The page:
North Carolina Newspapers

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VOL. X, NO. 1
WINSTON-SALEM STATE UNIVERSITY
OCTOBER, 1971
PRESIDENT TERRY HOWARD HOLDS Survey Reveals
PRESS CONFERENCE Reasons
On October 8, 1971, Mr, Terry
Howard, president of the W.S.S.U.
Student Government Association,
iield a press conference here on
campus. Mr. Howard called the
press conference in an effort to
make the students here aware of
Governor Scott’s consolidation pro
posal. The Winston-Salem Journal
and the Winston-Salem Sentinel
were represented at the conference.
Mr. Howard began by reading a
press release which was prepared
by the S.G.A. presidents of the
state's five Black institutions. The
document's conclusion stated that
the five S.G.A.’s were “In op
position to any plan or move that
would destroy the racial identity
of any of the state’s Black institu
tions.”
At this point Mr. Howard was
questioned by the Journal’s report
er as to w'hat was an ideal racial
percentage here at W.S.S.U. Mr.
Howard stated that he would not
give any number because that in
itself would be against an individ
ual’s civil rights. Mr. Howard con
tinued by saying it was “an individ
ual’s perrogative to attend the in
stitution where he qualified."
At various times during the con
ference Mr. Howard allowed mem
bers of the S.G.A. to express their
opinions on some of the questions
asked by the press. Mr. Michael
Greene, Student Representative to
the Board of Trustees, commented
that he felt the “state’s Black in
stitutions were simply being pulled
along for the ride.” He con
tinued by stating that East Caro
lina and U.N.C. at Chapel Hill were
the dominant parties involved in
Scott’s proposal.
W.S.S.U. Students
ikj
\
At the conclusion of the confer
ence Mr. Howard informed interest
ed parties that he would make a
statement relating to the proposal
at 3:00 p.m. over television station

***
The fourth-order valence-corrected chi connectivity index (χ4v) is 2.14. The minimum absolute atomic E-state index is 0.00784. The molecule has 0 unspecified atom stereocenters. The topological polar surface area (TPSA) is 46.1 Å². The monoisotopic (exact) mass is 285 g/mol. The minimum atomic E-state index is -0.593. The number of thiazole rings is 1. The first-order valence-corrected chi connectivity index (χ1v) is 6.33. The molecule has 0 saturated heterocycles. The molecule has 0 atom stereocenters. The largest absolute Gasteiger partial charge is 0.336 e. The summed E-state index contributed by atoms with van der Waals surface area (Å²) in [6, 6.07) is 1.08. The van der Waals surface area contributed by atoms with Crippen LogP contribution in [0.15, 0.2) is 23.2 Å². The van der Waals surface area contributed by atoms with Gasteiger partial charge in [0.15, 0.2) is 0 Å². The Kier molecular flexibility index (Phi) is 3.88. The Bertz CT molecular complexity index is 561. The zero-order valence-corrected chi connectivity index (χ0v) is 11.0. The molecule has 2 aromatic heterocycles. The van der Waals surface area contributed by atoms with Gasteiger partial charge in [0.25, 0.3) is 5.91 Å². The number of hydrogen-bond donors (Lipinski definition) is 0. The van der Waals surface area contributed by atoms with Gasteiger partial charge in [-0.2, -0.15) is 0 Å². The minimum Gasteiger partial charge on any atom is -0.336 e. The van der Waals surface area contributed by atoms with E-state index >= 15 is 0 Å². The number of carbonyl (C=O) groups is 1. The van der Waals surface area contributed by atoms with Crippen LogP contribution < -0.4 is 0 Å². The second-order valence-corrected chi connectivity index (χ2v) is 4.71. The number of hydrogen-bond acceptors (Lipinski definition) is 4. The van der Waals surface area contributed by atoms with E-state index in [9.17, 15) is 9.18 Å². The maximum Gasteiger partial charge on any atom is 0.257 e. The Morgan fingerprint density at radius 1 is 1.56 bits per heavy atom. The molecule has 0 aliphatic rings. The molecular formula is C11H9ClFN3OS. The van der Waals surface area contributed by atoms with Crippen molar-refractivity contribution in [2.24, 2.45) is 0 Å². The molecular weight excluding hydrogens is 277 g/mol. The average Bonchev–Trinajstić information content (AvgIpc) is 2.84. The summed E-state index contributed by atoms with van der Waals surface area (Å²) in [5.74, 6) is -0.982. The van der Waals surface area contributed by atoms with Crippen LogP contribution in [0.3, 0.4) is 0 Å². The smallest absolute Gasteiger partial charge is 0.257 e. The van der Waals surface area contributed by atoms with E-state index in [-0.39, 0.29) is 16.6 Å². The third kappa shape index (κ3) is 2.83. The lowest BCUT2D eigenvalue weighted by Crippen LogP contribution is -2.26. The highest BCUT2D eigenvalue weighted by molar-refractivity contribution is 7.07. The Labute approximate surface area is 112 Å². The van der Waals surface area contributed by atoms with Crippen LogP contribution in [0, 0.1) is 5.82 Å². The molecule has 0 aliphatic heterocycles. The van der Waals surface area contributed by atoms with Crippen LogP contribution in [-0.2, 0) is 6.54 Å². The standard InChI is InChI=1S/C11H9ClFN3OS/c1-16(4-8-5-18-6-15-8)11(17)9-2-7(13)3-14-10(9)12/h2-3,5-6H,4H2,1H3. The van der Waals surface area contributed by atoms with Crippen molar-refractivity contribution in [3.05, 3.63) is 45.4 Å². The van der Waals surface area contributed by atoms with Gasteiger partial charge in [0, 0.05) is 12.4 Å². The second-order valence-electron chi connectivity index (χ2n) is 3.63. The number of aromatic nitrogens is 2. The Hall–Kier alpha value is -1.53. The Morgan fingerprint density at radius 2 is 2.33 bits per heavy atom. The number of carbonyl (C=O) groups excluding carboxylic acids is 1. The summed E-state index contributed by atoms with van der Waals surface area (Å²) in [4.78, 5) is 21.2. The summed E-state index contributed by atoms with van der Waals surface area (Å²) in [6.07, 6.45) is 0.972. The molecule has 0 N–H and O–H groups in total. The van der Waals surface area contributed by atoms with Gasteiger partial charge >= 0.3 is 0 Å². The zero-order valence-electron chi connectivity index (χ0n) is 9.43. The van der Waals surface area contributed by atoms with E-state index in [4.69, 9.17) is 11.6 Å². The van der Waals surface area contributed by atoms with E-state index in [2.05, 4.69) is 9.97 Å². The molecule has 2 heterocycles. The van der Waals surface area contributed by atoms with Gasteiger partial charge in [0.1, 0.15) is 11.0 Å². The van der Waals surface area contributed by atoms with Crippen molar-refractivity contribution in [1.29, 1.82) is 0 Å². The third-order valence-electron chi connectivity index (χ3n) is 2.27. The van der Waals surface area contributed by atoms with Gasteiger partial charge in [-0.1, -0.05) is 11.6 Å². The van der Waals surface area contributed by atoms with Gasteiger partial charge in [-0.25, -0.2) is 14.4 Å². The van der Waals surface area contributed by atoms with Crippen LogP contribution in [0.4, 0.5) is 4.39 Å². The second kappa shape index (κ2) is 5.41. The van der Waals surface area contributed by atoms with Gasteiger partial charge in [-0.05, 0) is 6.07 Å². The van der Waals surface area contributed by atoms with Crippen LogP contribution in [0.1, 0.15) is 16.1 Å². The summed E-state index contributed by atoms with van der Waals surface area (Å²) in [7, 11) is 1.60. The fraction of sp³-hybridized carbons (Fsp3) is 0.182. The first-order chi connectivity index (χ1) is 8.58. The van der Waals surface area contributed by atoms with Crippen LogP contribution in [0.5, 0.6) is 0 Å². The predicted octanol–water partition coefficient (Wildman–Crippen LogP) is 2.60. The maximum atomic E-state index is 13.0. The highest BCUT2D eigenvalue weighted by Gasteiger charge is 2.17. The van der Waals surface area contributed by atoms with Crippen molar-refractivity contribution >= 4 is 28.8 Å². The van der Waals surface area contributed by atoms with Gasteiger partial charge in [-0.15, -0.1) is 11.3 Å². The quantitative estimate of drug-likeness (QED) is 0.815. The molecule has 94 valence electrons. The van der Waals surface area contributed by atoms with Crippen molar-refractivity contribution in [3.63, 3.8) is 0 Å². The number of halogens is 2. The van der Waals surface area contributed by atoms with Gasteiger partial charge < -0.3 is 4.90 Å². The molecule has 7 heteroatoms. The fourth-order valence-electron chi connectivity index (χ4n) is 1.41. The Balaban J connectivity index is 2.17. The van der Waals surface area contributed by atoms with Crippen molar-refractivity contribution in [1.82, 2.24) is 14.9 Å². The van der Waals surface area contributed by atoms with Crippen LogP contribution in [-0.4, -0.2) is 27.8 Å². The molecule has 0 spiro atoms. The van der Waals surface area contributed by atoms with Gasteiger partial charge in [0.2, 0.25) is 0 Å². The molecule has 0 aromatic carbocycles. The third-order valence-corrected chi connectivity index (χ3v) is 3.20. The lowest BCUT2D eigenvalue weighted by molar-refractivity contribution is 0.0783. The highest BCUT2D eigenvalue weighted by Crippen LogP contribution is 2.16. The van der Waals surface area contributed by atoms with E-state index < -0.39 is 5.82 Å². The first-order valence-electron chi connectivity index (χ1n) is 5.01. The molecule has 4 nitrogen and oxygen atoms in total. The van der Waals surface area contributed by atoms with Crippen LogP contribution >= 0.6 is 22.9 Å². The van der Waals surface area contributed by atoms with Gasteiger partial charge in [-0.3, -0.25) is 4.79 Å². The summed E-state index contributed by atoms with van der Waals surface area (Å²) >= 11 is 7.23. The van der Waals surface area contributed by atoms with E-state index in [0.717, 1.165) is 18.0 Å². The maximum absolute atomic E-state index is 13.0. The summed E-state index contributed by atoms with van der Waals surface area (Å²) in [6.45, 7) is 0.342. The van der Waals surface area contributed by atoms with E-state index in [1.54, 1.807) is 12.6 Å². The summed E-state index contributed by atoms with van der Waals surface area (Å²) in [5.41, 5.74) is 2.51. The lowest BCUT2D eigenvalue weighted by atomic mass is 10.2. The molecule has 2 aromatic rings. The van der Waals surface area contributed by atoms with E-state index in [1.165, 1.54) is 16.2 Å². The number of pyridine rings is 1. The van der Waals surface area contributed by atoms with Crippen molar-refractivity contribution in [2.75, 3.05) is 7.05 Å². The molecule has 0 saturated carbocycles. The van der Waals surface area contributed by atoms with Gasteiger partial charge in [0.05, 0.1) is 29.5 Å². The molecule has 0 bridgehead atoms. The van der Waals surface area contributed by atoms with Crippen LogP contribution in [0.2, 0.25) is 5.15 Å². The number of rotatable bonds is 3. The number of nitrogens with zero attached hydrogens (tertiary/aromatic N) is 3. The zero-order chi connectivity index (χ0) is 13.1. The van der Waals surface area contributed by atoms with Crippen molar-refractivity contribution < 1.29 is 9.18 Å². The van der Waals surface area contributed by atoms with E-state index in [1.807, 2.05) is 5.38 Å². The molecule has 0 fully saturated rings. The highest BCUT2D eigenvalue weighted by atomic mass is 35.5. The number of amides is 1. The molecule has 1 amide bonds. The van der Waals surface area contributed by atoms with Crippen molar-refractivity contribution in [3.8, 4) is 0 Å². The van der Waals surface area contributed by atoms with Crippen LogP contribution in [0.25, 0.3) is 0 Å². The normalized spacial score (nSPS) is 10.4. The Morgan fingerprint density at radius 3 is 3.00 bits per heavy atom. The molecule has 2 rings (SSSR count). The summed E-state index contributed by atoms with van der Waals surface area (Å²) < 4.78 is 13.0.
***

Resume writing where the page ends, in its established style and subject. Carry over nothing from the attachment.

WSJS. Mr. Howard again empha
sized how desperately Black sup
port was needed if the proposal was
going to be challenged at all.
—Joseph Johnson
Injured
Two W.S.S.U. students were in
jured Saturday night, October 9,
when struck by a car as they were
returning to campus from Bowman-
Gray Stadium. Miss Helen Lea and
Miss Irene Nunnally, both freshmen
from Yanceyville, N. C., were
crossing Stadium Drive at Reynolds
Park Road when they were in
jured. Miss Lea blacked out im
mediately, but Miss Nunnally re
members the incident this way:
“We were crossing the street witli
a group of girls, you know, we
just dashed out in the street. Some
of the group made it but we were
less fortunate.”
Both young ladies were taken to
Reynolds Memorial Hospital where
they remained “long enough for
them to do X-rays.” Afterwards,
tJiey were brought to the school in
firmary. Miss Lea, and Miss Nun
nally have both been released.
As of this printing, the driver of
the car has not been apprehended.
Rainy weather conditions, the driv
er’s failure to use precautions un
der such conditions, and the fact
that there are no sidewalks lead
ing to the stadium are thought to
be factors contributing to the mis
hap.
—Sybil Mitchell
—Marilyn Roseboro
Chairman Seal
To Visit
The controversial Bobby Seale,
Chairman and co-founder of the
Black Panther Party is slated to
appear on the campus of Winston-
Salem State University during the
month of November. Tentative
dates are the seventh and the
fourteenth.
Chairman Bobby, at one time
a student at Merritt College, de
cided to leave the college because
in his own words “the Black stu
dents were jiving in college and
were hiding behind the ivory-walled
towers in the college as well as
shucking.” While attending the
college, Ciiairman Bobby was a
member of the Afro-American-As-
sociation and a member of RAM
(Revolutionary Action Movement).
These two organizations were basic
ally cultural nationalist groups that
made no distinction between racist
whites and non-racists whites, but
observed tlie white man as the “op
pressor,” period. After the many
attempts to organize the students
of Merritt College failed, Bobby
and his new found friend Huey
P. Newton decided to resign from
the Soul Students Advisory Council
(S.S.A.C.). They then proceeded to
organize, in the Black community,
an organization to lead the Black
Liberation Struggle.
During the summer periods
Chairman Bcbby was able to work
with anti-poverty programs; thus,
he became aware of the problems
confronting the people. Consequent
ly, through his evaluation, he saw
a need for a Community Actions
Patrol whose purpose would be to
patrol the “pigs” in the Black
Community.
On Sept, 15, the office of Re
search and Development adminis
tered a survey compiled by the
American Council on Education to
551 new students. The survey con
tained 29 items which were sent to
the Council for analysis. Accord
ing to Dr. Archie Blount, Director
of Research and Development, the
results from the council will be
back in December.
Dr. Blount released the facts
pertaining to a very interesting
question. Many students would like |
to know what encouraged their |
fellow students to attend W.S.S.U.
■According to the survey only 4'c
of the students came here because